“A lot of songs will end on a ‘ta-da,’ you know — a major chord, and you’re like, ‘Oh, there’s the hook. There it is,’ ” says McNair. “But this one ends on kind of a half ‘ta-da,’ where you’re kind of hanging on the edge.”
They had said pretty much everything that needed to be said with that maneuver — the words and the music both yelled “surprise!” — so they kept the song’s lyrics to a minimum. When they reached the bridge, instead of introducing any new vocabulary, they borrowed two lines from the pre-chorus near the beginning of the song and paired them with one more four-minor chord, repeating the tension caused by that simple E-flat.
“You do something once, it could be an accident,” DeStefano says. “You do it twice, it’s intentional.”
The song was mostly written before DeStefano started building a track to support it, but that happened quickly. He didn’t just develop a demo: He created almost the entire final master before his co-writers left.
“People don’t realize just how good he is unless you’ve been in a room with him,” says Young. “He’s probably top five — one of the fastest editors on ProTools that I’ve ever seen. Just on the fly, he’s laying stuff down, so by the time that we’re done writing it, it is done. And that’s not to say that he’s just sitting there building the track. He’s coming up with melodies, coming up with guitar parts, interjecting lyrics. He’s an all-around [talent].”
DeStefano established a pulsing foundation, alternating — sometimes combining — guitar, programmed keyboards and/or banjo to evolve the sound underneath the melody even as the beat moved forward. He also played a short guitar solo that used a series of flatted notes, complementing the attitude from the four-minor chord.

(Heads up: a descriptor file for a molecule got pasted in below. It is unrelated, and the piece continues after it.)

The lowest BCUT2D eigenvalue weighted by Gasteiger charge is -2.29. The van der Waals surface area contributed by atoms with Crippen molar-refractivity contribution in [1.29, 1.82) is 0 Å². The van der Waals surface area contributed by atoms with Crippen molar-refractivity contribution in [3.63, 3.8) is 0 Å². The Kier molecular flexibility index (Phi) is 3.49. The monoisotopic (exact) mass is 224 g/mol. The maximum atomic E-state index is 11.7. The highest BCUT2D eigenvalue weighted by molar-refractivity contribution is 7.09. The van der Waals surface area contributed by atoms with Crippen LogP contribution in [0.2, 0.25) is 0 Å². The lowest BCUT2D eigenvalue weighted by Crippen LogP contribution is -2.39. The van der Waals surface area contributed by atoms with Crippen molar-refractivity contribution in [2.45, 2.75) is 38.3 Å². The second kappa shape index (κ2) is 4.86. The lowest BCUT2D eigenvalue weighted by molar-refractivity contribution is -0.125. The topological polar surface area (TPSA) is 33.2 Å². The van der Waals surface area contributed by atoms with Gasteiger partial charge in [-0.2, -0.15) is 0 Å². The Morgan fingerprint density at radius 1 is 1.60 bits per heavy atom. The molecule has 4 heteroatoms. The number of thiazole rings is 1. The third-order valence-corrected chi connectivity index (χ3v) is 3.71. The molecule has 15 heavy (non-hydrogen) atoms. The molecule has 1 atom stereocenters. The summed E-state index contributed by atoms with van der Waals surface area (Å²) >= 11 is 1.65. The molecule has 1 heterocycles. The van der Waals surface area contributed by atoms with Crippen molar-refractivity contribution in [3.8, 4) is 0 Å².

Weisband tossed in harmonies and some ad-libs to support Young’s lead vocal, with one of those off-the-cuff ideas forming what became a key musical hook. DeStefano pitch-shifted that phrase into a higher octave, generating a sort of electronic Mariah Carey sound. “I sound like a little alien on there,” Weisband jokes.
Juxtaposed with Young’s lead vocal, the effect brings contrasting elements together in a unique way. “She’s got an amazing voice, and she has a lot of pop sensibility,” says McNair. “His tone is such a rich, country, smooth tone. Mixed with her, the blend of those was really cool.”
The waterfall chorus melody and the tense E-flat in the four-minor chord are unusual enough that they’ll likely challenge fans who sing along with “Looking for You” — though in Young’s experience, repetition solves that issue. “I ended up singing the song the entire day of the video shoot over and over and over,” he says. “So it’s just ingrained in my head.”
The song’s inherent surprises invariably won over Young and his associates, and RCA Nashville made it the lead single from his forthcoming project. “Looking for You” will go for adds on Jan. 23.
“I loved it, and then the label loved it and other songwriter friends of mine that I played it for loved it,” says Young. “It was like the same response every time because when they got to the end of that chorus, everybody was like, ‘Ah, that’s cool.’ ”
Not a shock, since most people like surprises. But it confirmed for Young that the risks in “Looking for You” were likely to pay off: “That’s what I needed to hear.”